EMERGENCY NUMBER 01937 228780

Lungworm Advice

Fortunately, lungworm is not especially common in this area at the moment, so we do not see cases frequently. However, if contracted, in some situations it can be fatal.

We have had several clients contact us recently asking about this after reports in the press.

Fortunately, lungworm is not especially common in this area at the moment, so we do not see cases frequently. However, if contracted, in some situations it can be fatal.

HOW DO THEY GET IT?

The parasite is transmitted via snails, slugs and sometimes frogs! Some dogs actively seek these out and eat them but many will ingest them accidentally when eating grass or perhaps chewing on toys in the garden. Younger dogs seem to make up the majority of cases (although any age can be affected) – possibly reflecting their inquisitive nature.

When a dog is infected the adult worms live and reproduce in the heart and blood vessels of the lung. They lay eggs which hatch to larvae, which are then coughed up and swallowed. They pass through the dog’s digestive tract and out in its faeces. Slugs and snails are infected by ingesting (eating) the larvae which have contaminated the environment. These creatures are then consumed by a dog (or fox, which can act as a reservoir for the parasite) and the cycle begins again.

WHAT ARE THE SIGNS?

They can be very variable and vague. Some dogs develop signs of coughing, reduced exercise tolerance or breathlessness. These signs are associated with the presence of the worms in the heart and large blood vessels and the damage done to the lungs as the larvae work their way out. Some dogs, however, do not show these signs but develop even more worrying problems. The presence of lungworm can lead to poor blood clotting, which means that these unfortunate dogs sometimes present with bleeding problems. Neurological (nervous) signs such as seizures (fits) and back pain can also be seen.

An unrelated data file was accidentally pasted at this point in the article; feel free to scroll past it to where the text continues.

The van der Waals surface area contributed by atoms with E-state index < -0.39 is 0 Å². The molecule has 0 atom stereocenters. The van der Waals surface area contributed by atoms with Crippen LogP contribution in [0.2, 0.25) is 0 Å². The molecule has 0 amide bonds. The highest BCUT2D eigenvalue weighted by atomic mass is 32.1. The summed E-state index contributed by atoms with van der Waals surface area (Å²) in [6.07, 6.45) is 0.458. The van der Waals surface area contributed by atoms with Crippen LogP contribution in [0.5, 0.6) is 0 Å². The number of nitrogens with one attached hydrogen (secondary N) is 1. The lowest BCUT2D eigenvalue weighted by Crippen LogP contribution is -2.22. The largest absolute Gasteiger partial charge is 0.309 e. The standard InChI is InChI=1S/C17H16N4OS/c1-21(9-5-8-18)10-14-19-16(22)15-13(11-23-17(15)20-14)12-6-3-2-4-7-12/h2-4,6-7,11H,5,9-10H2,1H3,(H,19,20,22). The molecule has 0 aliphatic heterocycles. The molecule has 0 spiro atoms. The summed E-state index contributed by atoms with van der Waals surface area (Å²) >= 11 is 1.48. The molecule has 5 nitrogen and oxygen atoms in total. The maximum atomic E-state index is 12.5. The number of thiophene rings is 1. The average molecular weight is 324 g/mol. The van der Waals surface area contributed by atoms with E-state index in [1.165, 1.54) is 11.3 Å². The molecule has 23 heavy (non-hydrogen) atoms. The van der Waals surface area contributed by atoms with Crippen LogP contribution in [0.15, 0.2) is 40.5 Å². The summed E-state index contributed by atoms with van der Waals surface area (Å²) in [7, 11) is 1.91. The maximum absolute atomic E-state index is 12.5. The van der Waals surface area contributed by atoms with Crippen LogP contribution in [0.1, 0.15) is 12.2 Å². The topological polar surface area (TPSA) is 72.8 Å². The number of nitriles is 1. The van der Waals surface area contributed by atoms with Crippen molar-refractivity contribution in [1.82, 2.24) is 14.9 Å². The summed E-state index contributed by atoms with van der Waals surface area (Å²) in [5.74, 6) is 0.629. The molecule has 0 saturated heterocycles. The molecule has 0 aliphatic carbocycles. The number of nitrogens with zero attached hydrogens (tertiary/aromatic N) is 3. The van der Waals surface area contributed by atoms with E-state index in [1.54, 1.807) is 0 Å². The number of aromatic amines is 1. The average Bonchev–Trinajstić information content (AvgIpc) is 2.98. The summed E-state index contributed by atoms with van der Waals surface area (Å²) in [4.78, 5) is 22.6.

WHAT CAN I DO?

As ever, prevention is better than cure. Although the risk is low, if your dog spends a lot of time rummaging in the grass or you know they will actively eat slugs/snails/frogs then we recommend monthly worming to reduce the chances of becoming infected. Unfortunately, not all routine worming treatments are effective against lungworm. For example, one of the most common wormers, Drontal, is ineffective against lungworm. Please contact us for advice about the most effective options.


Apart from regular medication, other tips for reducing the risk of your dog becoming infected include cleaning toys which have been left out and keeping them inside; not leaving food or water bowls outside, or if this is necessary then cleaning them daily. Please note that you are unlikely to significantly reduce the slug and snail population in your garden by using excessive quantities of slug bait. Slug pellets, which contain metaldehyde, are extremely toxic to dogs and should be used with extreme care – if at all – when pets or children are around

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Sandbeck Veterinary Centre
Unit 8, Erivan Park
Sandbeck Way
Sandbeck Industrial Estate
Wetherby
LS22 7DN

t: 01937 228780
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